Substance Use

Baker Act: What Is It and Which States?

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Baker Act: What Is It and Which States Qualify?

The Baker Act is a Florida-based law created to establish legal procedures surrounding the involuntary examination and treatment of individuals living with mental illness. This law helps prevent indiscriminate admission, ensuring individuals are only admitted to a mental health facility with just cause. The Baker Act encourages individuals to seek voluntary treatment. However, if any individual may harm themselves or others, this Florida statute allows involuntary intervention.

While the Baker Act applies specifically to Florida, other states have similar involuntary commitment laws surrounding mental health concerns. 

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What Is the Florida Baker Act?

The Baker Act, or the Florida Mental Health Act of 1971, is a law in the state of Florida that allows mental health professionals, doctors, law enforcement, and judges to commit an individual to a mental health treatment facility.

However, these legal mental health examinations and treatment procedures can be voluntary or involuntary. These scenarios apply to individuals 18 years or older who are deemed a threat to themselves or others, focusing on crisis and emergency services. 

The criteria are as follows:

  • An individual demonstrates through actions or words they are suicidal, plan to harm themselves or others, or are incapable of caring for themselves to the point of severe self-neglect. 
  • Following one of these scenarios, by law, officers have the right to take the individual into protective custody — with or without consent. 
  • Individuals are detained for a maximum of 72 hours and are evaluated by a mental health professional during this time.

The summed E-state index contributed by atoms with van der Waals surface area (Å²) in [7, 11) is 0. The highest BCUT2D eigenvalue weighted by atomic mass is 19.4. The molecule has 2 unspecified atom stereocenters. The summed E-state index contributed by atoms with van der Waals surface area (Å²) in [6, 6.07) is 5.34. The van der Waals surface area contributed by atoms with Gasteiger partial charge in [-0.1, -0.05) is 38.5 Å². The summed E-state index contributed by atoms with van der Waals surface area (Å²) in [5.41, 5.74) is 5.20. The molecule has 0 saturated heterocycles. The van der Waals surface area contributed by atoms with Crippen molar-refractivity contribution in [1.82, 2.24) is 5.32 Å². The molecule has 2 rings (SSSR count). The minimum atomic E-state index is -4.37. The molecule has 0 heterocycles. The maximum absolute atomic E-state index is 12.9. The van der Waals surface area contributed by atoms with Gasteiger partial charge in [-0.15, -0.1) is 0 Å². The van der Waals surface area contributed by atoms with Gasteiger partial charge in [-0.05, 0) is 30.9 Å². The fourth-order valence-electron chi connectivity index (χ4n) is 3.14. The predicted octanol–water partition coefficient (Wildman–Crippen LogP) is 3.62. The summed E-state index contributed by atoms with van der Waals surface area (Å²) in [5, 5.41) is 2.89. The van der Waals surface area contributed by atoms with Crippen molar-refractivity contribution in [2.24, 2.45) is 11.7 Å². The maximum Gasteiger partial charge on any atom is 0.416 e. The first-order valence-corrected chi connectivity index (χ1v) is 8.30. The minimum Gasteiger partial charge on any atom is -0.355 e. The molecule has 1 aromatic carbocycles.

While involuntary holds may be necessary, the Baker Act primarily encourages people to seek mental health treatment voluntarily and protects their rights to prevent being held unnecessarily. 

What States Have Baker Acts?

The Baker Act is a statute that applies only to Florida. However, Baker Acting has become a common term for explaining involuntary commitment throughout the United States. There are equivalent laws in all states, with involuntary commitment existing to some extent. These laws exist to protect the public, including those who pose risks to themselves and others. 

Often, a family member or advocate must step forward to begin the legal process. However, the procedures differ from state to state. Typically, these laws and associated procedures aim to balance public safety and personal rights. 

Examples of Similar U.S. Mental Health Laws and Regulations 

  • Alabama: Alabama Mental Health Code regulates involuntary commitment laws in Alabama. This process typically begins with a petition alleging someone is suffering from mental instability and that they pose a risk.
  • Arizona: Arizona involuntary commitment law is outlined in the Arizona Revised Statutes, Title 36, Chapter 5. A judge may order an individual to outpatient treatment if full-time supervision is unnecessary. 
  • California: The Lanterman-Petris-Short (LPS) Act is California’s standards and expectations surrounding involuntary commitment. It was developed to end people with mental illnesses’ indefinite, inappropriate, and involuntary commitment. Once enacted in 1967, many people were released from state hospitals.
  • Nebraska: Nebraska, Legislative Bill 668 was introduced in early 2023. The goal is to improve access to mental health treatment by allowing medical professionals to place an emergency hold on patients to see if further treatment would be beneficial.